Midwest snowstorm cancels hundreds of flights as holiday weekend winds down

A massive storm blanketed much of the central Midwest with snow Sunday, canceling hundreds of flights at airports in Chicago and Kansas City and forcing parts of some major highways to shut down as the Thanksgiving holiday weekend drew to a close.

The National Weather Service on Sunday issued blizzard and winter storm warnings for much of the central Plains and Great Lakes region. According to flight-tracking website FlightAware, 1,200 flights headed to or from the U.S. were canceled.

A fast-moving winter storm is expected to blanket much of the central Midwest with snow.

A fast-moving winter storm is expected to blanket much of the central Midwest with snow. (AP)

FlightAware reported that 792 flights into or out of Chicago's O'Hare International Airport had been canceled as of 9 p.m. local time, with another 426 flights experiencing delays. Another 124 flights into or out of Chicago Midway International Airport were canceled, with 83 other flights experiencing delays.

Kansas City International Airport closed to arriving flights at approximately 2:30 p.m. local time due to visibility that was reduced to less than a quarter-mile. The airport re-opened to arrivals approximately four hours later.

A total of 188 flights into and out of Kansas City were canceled as of 9 p.m. local time, with another 35 flights experiencing delays.

In St. Louis, a tornado warning was issued for an area including Lambert International Airport shortly before 5 p.m. local time. It was not immediately clear how many flights were affected. The warning expired approximately 15 minutes later.

Strong winds and snow created blizzard-like conditions across much of Nebraska and parts of Kansas, Iowa, and Missouri. The National Weather Service was warning those conditions would make travel difficult in places.

By midday, the blizzard warning had extended to parts of eastern Illinois near Chicago, where snow is forecast to fall at a rate of about 2 inches per hour. On Sunday evening, the warning was extended to Chicago and surrounding counties. It was set to expire at 9 a.m. Monday.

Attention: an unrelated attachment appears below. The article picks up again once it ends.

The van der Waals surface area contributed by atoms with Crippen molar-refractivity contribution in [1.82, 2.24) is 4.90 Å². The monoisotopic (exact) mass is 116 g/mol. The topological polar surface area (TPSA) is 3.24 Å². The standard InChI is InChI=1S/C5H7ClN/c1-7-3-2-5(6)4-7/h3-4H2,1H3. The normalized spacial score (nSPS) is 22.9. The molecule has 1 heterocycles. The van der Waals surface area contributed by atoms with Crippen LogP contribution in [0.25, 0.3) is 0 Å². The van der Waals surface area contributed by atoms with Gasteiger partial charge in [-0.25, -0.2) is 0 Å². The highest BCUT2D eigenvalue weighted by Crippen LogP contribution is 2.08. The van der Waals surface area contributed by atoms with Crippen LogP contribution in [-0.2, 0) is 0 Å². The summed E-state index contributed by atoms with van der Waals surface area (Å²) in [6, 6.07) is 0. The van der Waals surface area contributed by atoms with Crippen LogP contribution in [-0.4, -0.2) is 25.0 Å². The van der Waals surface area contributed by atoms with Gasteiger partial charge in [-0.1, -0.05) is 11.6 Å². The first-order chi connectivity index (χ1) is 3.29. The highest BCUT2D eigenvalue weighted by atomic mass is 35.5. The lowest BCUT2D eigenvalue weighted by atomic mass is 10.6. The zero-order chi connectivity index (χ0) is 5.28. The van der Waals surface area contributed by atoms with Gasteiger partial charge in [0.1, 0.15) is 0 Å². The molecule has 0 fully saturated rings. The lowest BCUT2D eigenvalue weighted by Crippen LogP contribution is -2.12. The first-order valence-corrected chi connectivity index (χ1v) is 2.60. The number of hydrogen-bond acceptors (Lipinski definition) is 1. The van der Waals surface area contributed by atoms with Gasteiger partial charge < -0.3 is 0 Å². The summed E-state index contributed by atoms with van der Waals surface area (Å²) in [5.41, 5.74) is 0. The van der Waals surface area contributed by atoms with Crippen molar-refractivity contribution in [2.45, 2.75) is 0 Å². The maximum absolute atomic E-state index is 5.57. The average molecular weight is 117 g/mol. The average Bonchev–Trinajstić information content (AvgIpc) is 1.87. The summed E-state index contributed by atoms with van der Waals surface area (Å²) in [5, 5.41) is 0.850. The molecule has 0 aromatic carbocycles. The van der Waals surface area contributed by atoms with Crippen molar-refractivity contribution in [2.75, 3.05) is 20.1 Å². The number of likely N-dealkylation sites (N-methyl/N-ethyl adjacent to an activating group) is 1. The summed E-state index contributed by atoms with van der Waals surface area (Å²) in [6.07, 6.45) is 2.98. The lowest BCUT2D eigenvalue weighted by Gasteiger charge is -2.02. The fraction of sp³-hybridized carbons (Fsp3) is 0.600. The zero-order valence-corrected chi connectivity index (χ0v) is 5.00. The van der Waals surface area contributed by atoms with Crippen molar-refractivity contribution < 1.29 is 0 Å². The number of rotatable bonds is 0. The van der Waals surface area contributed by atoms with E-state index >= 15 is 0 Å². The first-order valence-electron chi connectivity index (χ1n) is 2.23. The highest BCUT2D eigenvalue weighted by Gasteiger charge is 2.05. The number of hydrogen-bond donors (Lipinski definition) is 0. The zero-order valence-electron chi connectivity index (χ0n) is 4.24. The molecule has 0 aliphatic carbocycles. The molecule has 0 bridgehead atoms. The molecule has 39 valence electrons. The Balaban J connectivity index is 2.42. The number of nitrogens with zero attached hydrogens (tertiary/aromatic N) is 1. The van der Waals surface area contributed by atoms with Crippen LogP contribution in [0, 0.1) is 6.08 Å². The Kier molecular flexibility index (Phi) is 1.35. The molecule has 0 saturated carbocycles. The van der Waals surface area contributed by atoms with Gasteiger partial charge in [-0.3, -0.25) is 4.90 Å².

Other parts of the Central Plains and Great Lakes region were under a winter storm warning, that could see a foot or more of snow dumped in some places by the end of the day.

DEADLY WILDFIRE '100 PERCENT CONTAINED' AS GRIM SEARCH CONTINUES

In eastern Nebraska, part of Interstate 80 between Lincoln and Omaha was closed Sunday morning because of multiple accidents after snow blanketed that area. That included semitrailer trucks jackknifed across the highway. It was re-opened by Sunday afternoon.

Traffic moves west along I-70 near Lawrence, Kan., Sunday. (AP Photo/Orlin Wagner)

Traffic moves west along I-70 near Lawrence, Kan., Sunday. (AP Photo/Orlin Wagner)

In Kansas, Gov. Jeff Colyer issued a state of emergency declaration. The action came as a large stretch of Interstate 70, spanning much of the state, was closed between Junction City and WaKeeney.

Kearney resident Amy Scott told the Kansas City Star her brother-in-law, his wife and their son were hoping to make it as far as Salina, Kan., on Sunday evening. They reported seeing numerous crashes on Interstate 70, including an ambulance that was tipped over on its side. Scott added that the group was stuck on the highway for approximately an hour and hoped not to run out of gas.

AIR FORCE FAMILY FOUND DEAD IN THANKSGIVING SUV CRASH

"They wanted to get as far as they could because they were supposed to be back to work tomorrow [Monday],” Scott told the paper. “I’m just saying prayers for them and others who have to be out on the roads. I wish they didn’t have to, but I understood why they did have to.”

Separately, a portion of Interstate 29 was shut down in Missouri, near the Iowa border. As much as a foot was expected in Chicago. The weather service said on Twitter Sunday night that Kansas City International Airport got 5.3 inches of snow, and at least 7 inches fell in Rockford, Illinois.

Forecasters predict more than a foot of snow is likely in southeast Nebraska, northeast Kansas, northwest Missouri, and southwest Iowa. By Monday morning, the storm was expected to hit parts of northern Indiana and southern Michigan.

Schools in parts of Kansas, Missouri, Iowa, and Illinois called off Monday classes.

The Associated Press contributed to this report.